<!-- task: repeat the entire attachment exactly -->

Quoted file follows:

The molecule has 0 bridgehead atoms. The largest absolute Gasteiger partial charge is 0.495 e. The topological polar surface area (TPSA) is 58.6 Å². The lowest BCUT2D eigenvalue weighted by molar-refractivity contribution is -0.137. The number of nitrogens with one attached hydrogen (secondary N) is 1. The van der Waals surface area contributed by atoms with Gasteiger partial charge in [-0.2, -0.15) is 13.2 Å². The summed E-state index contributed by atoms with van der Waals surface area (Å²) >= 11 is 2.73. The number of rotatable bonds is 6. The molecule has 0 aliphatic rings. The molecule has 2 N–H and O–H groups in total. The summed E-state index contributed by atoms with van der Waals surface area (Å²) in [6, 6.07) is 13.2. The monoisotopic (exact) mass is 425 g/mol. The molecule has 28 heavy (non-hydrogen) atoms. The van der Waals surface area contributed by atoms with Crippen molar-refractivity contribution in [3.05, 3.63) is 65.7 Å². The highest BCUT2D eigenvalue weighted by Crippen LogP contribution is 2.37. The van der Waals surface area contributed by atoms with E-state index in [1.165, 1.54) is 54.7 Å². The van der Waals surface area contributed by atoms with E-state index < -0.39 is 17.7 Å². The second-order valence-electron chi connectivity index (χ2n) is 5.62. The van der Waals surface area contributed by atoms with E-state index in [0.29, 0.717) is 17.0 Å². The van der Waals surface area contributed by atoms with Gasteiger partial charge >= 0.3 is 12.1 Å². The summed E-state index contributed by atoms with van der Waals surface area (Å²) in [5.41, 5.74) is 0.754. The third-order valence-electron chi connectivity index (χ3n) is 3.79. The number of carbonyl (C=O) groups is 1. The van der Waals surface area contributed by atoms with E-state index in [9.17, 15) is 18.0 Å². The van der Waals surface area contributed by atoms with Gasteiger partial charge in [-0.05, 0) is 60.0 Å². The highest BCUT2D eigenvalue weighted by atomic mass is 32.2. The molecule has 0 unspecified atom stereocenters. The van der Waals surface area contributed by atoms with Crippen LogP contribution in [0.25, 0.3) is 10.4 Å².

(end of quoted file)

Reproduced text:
The molecule has 0 bridgehead atoms. The largest absolute Gasteiger partial charge is 0.495 e. The topological polar surface area (TPSA) is 58.6 Å². The lowest BCUT2D eigenvalue weighted by molar-refractivity contribution is -0.137. The number of nitrogens with one attached hydrogen (secondary N) is 1. The van der Waals surface area contributed by atoms with Gasteiger partial charge in [-0.2, -0.15) is 13.2 Å². The summed E-state index contributed by atoms with van der Waals surface area (Å²) >= 11 is 2.73. The number of rotatable bonds is 6. The molecule has 0 aliphatic rings. The molecule has 2 N–H and O–H groups in total. The summed E-state index contributed by atoms with van der Waals surface area (Å²) in [6, 6.07) is 13.2. The monoisotopic (exact) mass is 425 g/mol. The molecule has 28 heavy (non-hydrogen) atoms. The van der Waals surface area contributed by atoms with Crippen molar-refractivity contribution in [3.05, 3.63) is 65.7 Å². The highest BCUT2D eigenvalue weighted by Crippen LogP contribution is 2.37. The van der Waals surface area contributed by atoms with E-state index in [1.165, 1.54) is 54.7 Å². The van der Waals surface area contributed by atoms with E-state index < -0.39 is 17.7 Å². The second-order valence-electron chi connectivity index (χ2n) is 5.62. The van der Waals surface area contributed by atoms with E-state index in [0.29, 0.717) is 17.0 Å². The van der Waals surface area contributed by atoms with Gasteiger partial charge >= 0.3 is 12.1 Å². The summed E-state index contributed by atoms with van der Waals surface area (Å²) in [5.41, 5.74) is 0.754. The third-order valence-electron chi connectivity index (χ3n) is 3.79. The number of carbonyl (C=O) groups is 1. The van der Waals surface area contributed by atoms with E-state index in [9.17, 15) is 18.0 Å². The van der Waals surface area contributed by atoms with Gasteiger partial charge in [-0.05, 0) is 60.0 Å². The highest BCUT2D eigenvalue weighted by atomic mass is 32.2. The molecule has 0 unspecified atom stereocenters. The van der Waals surface area contributed by atoms with Crippen LogP contribution in [0.25, 0.3) is 10.4 Å².